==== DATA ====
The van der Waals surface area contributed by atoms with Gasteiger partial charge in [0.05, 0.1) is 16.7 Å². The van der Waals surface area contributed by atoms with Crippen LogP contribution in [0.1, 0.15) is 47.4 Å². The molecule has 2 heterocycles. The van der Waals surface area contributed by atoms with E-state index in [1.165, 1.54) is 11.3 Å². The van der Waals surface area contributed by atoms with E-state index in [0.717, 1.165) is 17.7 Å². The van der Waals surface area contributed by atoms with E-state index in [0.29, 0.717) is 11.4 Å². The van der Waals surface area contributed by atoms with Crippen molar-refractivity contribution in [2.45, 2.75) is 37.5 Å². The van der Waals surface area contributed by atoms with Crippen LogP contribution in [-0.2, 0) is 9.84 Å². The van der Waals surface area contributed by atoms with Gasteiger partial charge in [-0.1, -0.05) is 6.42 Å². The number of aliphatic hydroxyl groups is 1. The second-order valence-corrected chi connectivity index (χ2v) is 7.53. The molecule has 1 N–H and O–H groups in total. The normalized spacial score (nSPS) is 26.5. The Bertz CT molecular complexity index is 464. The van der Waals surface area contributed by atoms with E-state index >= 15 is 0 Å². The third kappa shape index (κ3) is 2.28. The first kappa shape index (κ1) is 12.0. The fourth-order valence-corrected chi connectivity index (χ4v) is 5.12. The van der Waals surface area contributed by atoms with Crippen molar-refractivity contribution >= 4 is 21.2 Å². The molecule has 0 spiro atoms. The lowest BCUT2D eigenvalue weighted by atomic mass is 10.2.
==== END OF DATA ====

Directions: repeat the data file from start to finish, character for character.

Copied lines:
The van der Waals surface area contributed by atoms with Gasteiger partial charge in [0.05, 0.1) is 16.7 Å². The van der Waals surface area contributed by atoms with Crippen LogP contribution in [0.1, 0.15) is 47.4 Å². The molecule has 2 heterocycles. The van der Waals surface area contributed by atoms with E-state index in [1.165, 1.54) is 11.3 Å². The van der Waals surface area contributed by atoms with E-state index in [0.717, 1.165) is 17.7 Å². The van der Waals surface area contributed by atoms with E-state index in [0.29, 0.717) is 11.4 Å². The van der Waals surface area contributed by atoms with Crippen molar-refractivity contribution in [2.45, 2.75) is 37.5 Å². The van der Waals surface area contributed by atoms with Crippen LogP contribution in [-0.2, 0) is 9.84 Å². The van der Waals surface area contributed by atoms with Gasteiger partial charge in [-0.1, -0.05) is 6.42 Å². The number of aliphatic hydroxyl groups is 1. The second-order valence-corrected chi connectivity index (χ2v) is 7.53. The molecule has 1 N–H and O–H groups in total. The normalized spacial score (nSPS) is 26.5. The Bertz CT molecular complexity index is 464. The van der Waals surface area contributed by atoms with E-state index >= 15 is 0 Å². The third kappa shape index (κ3) is 2.28. The first kappa shape index (κ1) is 12.0. The fourth-order valence-corrected chi connectivity index (χ4v) is 5.12. The van der Waals surface area contributed by atoms with Crippen molar-refractivity contribution >= 4 is 21.2 Å². The molecule has 0 spiro atoms. The lowest BCUT2D eigenvalue weighted by atomic mass is 10.2.